Nicotinamide adenine dinucleotide (abbreviated as NAD) is a fundamental component of various redox reactions. NAD is the coenzyme form of niacin (vitamin B3) and is known to play a role in DNA repair, signal transduction and post-translational modifications.
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Enzymes involved in de novo biosynthesis and salvage pathways, as well as in down-stream utilization of NAD, have been studied thoroughly, and, as a result, implicated in a panoply of diseases.
From these studies, NAD-based therapeutics have emerged as a potential new avenue for treating a wide array of medical conditions - from physiological aging process to malignancies.
The protean roles of NAD
NAD can be considered a two-faced compound present in all kingdoms of life. It is not only a cofactor in redox reactions and metabolic pathways, but also a substrate needed by enzymes for post-translational modification.
NAD is particularly involved in deacetylation and adenosine diphosphate (ADP) ribosylation reactions, producing mono-ADP and poly-ADP ribose moieties bound to nucleic acids and proteins.
Therefore, it can be said that NAD is an obligatory oxidizing co-substrate for various enzymes. It is subsequently reduced to NADH that carries electrons all the way to the electron transport chain for oxidative phorphorylation and the production of adenosine triphosphate (ATP).
In addition, NAD is capable of transferring ADP-ribose moieties to specific proteins, which results in nicotinamide production.
During deacetylation, sirtuins (belonging to the histone deacetylase family) utilize NAD to remove acetyl groups from proteins.Lysine deacetylation is coupled to NAD hydrolysis in the deacetylation reaction, which yields nicotinamide and O-acetyl-ADP-ribose.
A certain number of sirtuins also behave as ADP-ribose-modifying enzymes in specific compartments. NAD also acts as a precursor of the second messengers: NAADP (nicotinic acid adenine dinucleotide phosphate) and cyclic ADP-ribose.
NAD is primarily consumed in ADP-ribose transfer reactions, and used to generate oligoadenylates and diadenosine tetraphosphate.
Finally, membrane receptors in plants recognize extracellular NAD, and its increased availability increases the immune responses towards plant pathogens.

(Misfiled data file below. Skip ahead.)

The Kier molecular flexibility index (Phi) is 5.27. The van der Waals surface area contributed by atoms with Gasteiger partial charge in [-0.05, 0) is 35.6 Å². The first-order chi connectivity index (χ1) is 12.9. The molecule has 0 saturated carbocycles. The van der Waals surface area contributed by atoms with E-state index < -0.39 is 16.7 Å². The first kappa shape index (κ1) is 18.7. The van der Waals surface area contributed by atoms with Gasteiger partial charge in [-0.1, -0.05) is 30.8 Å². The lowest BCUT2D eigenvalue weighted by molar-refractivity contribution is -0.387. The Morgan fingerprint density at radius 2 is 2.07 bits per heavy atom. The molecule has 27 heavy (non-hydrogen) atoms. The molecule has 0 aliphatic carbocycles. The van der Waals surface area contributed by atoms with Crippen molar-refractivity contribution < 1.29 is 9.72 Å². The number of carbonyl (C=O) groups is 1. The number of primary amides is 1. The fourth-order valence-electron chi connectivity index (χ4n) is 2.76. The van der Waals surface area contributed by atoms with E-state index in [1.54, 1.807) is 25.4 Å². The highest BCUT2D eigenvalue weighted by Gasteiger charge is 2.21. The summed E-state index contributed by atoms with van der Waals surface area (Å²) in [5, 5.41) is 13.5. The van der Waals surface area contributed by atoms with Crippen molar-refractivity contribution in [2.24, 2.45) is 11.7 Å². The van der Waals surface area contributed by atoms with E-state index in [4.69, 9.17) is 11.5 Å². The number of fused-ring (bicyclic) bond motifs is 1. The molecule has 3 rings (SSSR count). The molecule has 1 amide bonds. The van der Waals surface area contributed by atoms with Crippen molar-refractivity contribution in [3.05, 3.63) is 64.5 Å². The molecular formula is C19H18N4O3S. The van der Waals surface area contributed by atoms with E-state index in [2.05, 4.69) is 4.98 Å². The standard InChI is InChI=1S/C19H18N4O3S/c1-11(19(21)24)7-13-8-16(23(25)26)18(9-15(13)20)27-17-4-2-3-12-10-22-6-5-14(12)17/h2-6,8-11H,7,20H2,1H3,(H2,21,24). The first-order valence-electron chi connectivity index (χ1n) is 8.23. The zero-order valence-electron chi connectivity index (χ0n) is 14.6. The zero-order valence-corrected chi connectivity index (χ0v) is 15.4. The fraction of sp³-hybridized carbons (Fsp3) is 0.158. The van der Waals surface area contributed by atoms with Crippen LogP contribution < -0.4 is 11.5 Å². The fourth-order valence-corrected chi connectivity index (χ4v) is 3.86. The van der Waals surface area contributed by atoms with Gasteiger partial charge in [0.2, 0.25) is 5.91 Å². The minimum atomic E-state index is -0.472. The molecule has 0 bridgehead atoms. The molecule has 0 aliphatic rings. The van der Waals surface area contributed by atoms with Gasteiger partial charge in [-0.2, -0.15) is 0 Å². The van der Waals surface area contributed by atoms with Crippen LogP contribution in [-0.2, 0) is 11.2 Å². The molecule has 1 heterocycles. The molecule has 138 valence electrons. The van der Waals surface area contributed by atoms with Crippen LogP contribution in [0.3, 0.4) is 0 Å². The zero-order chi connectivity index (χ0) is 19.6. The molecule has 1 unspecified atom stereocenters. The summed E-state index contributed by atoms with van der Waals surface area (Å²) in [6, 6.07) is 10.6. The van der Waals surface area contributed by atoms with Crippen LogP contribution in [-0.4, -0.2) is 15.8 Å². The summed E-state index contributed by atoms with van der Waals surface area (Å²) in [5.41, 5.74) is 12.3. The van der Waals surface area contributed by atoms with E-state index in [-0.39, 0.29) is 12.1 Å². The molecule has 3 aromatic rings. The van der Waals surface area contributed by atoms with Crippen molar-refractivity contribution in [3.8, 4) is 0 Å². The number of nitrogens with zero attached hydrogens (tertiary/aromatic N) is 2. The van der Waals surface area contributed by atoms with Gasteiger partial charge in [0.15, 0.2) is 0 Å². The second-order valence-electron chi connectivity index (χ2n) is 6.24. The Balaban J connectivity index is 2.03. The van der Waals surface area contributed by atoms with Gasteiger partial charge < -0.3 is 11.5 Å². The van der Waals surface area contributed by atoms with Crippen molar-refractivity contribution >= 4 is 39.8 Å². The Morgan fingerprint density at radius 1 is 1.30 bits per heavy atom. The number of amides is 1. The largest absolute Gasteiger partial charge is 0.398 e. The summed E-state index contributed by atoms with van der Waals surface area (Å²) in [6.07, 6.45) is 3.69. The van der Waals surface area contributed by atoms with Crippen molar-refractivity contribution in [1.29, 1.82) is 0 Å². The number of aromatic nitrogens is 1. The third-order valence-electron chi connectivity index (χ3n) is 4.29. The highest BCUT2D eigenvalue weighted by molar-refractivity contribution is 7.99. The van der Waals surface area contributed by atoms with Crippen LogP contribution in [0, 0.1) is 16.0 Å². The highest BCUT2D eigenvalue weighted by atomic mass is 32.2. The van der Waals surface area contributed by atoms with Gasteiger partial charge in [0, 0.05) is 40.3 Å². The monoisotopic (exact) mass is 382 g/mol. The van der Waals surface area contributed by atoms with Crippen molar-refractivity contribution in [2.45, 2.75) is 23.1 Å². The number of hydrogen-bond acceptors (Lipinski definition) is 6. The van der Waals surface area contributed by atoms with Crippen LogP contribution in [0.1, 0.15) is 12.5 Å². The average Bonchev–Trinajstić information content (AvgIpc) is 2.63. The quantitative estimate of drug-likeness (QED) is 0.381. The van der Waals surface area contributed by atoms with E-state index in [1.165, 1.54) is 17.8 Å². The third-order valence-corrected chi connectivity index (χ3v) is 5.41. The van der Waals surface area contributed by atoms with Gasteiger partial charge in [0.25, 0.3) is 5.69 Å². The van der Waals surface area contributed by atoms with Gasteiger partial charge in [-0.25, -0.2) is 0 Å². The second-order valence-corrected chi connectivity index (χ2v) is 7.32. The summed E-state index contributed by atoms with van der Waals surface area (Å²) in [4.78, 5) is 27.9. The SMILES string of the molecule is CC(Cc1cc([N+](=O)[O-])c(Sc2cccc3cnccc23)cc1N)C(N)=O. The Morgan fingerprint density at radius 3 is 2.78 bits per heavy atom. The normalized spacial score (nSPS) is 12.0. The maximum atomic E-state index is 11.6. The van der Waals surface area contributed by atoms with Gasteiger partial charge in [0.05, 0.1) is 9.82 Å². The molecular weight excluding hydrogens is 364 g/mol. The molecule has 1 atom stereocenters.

NAD in mammals
More recently, the biochemistry of NAD has been broadly studied in mammals with respect to its biological functions and processes. NAD plays a substantial role in hepatosteatosis, circadian clock modulation, and various other age-related metabolic issues.
Albeit a significant body of work elucidating the role of NAD in various organs has been carried out, the intestines are not so well studied, and the effect of aging on colon function is not completely understood. The notion that NAD can function as an inhibitory and purinergic neurotransmitter is quite controversial.
Nevertheless, a purported association between NAD level and age-related changes in intestinal motility has been established. Thus, it remains to be seen whether lower levels of NAD can support the breakdown of normal colon function, and whether such degeneration could be reversed if NAD levels are replenished.
Future prospects of NAD-therapeutics
Both academic and industrial sectors had ample success in producing structurally diverse molecules targeting NAD metabolic pathways, and some candidates advanced into clinical trials. However, additional biological, structural, and clinical studies are warranted to facilitate the design and trials of new NAD-based therapeutics.
Currently, the field of NAD-therapeutics is at a stage akin to that of the early phase of developing protein kinase inhibitors, where ATP analogs (which were more widely utilized metabolites in comparison to NAD) reveal their selectivity against certain target enzymes.
Preventive interventions using NAD therapeutics for various metabolic complications (such as diabetes and obesity) is also a promising research venue.